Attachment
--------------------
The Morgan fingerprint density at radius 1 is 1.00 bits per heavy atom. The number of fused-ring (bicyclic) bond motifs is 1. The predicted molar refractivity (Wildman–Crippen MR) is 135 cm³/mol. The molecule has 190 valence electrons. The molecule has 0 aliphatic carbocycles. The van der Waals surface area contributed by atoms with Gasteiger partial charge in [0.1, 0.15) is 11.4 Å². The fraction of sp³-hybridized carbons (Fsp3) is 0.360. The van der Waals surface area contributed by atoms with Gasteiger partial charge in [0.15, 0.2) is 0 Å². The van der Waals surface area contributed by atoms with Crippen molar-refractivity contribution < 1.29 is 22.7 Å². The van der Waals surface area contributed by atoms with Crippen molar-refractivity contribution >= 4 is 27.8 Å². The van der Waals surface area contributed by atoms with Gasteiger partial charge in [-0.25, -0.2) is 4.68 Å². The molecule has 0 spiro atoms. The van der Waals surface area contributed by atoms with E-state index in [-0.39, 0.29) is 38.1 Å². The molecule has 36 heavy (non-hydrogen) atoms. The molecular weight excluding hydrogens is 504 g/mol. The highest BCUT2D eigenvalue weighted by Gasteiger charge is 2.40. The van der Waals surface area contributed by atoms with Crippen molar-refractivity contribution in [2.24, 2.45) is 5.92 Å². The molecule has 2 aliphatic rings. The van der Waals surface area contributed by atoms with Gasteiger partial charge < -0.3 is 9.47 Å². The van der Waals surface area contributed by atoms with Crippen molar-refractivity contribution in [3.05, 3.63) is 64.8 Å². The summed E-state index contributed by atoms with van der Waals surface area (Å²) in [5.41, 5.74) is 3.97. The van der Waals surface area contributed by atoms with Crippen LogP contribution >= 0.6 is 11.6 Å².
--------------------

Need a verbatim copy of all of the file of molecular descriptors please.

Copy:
The Morgan fingerprint density at radius 1 is 1.00 bits per heavy atom. The number of fused-ring (bicyclic) bond motifs is 1. The predicted molar refractivity (Wildman–Crippen MR) is 135 cm³/mol. The molecule has 190 valence electrons. The molecule has 0 aliphatic carbocycles. The van der Waals surface area contributed by atoms with Gasteiger partial charge in [0.1, 0.15) is 11.4 Å². The fraction of sp³-hybridized carbons (Fsp3) is 0.360. The van der Waals surface area contributed by atoms with Gasteiger partial charge in [0.15, 0.2) is 0 Å². The van der Waals surface area contributed by atoms with Crippen molar-refractivity contribution < 1.29 is 22.7 Å². The van der Waals surface area contributed by atoms with Crippen molar-refractivity contribution >= 4 is 27.8 Å². The van der Waals surface area contributed by atoms with Gasteiger partial charge in [-0.25, -0.2) is 4.68 Å². The molecule has 0 spiro atoms. The van der Waals surface area contributed by atoms with E-state index in [-0.39, 0.29) is 38.1 Å². The molecule has 36 heavy (non-hydrogen) atoms. The molecular weight excluding hydrogens is 504 g/mol. The highest BCUT2D eigenvalue weighted by Gasteiger charge is 2.40. The van der Waals surface area contributed by atoms with Crippen molar-refractivity contribution in [2.24, 2.45) is 5.92 Å². The molecule has 2 aliphatic rings. The van der Waals surface area contributed by atoms with Gasteiger partial charge < -0.3 is 9.47 Å². The van der Waals surface area contributed by atoms with Crippen molar-refractivity contribution in [3.05, 3.63) is 64.8 Å². The summed E-state index contributed by atoms with van der Waals surface area (Å²) in [5.41, 5.74) is 3.97. The van der Waals surface area contributed by atoms with Crippen LogP contribution >= 0.6 is 11.6 Å².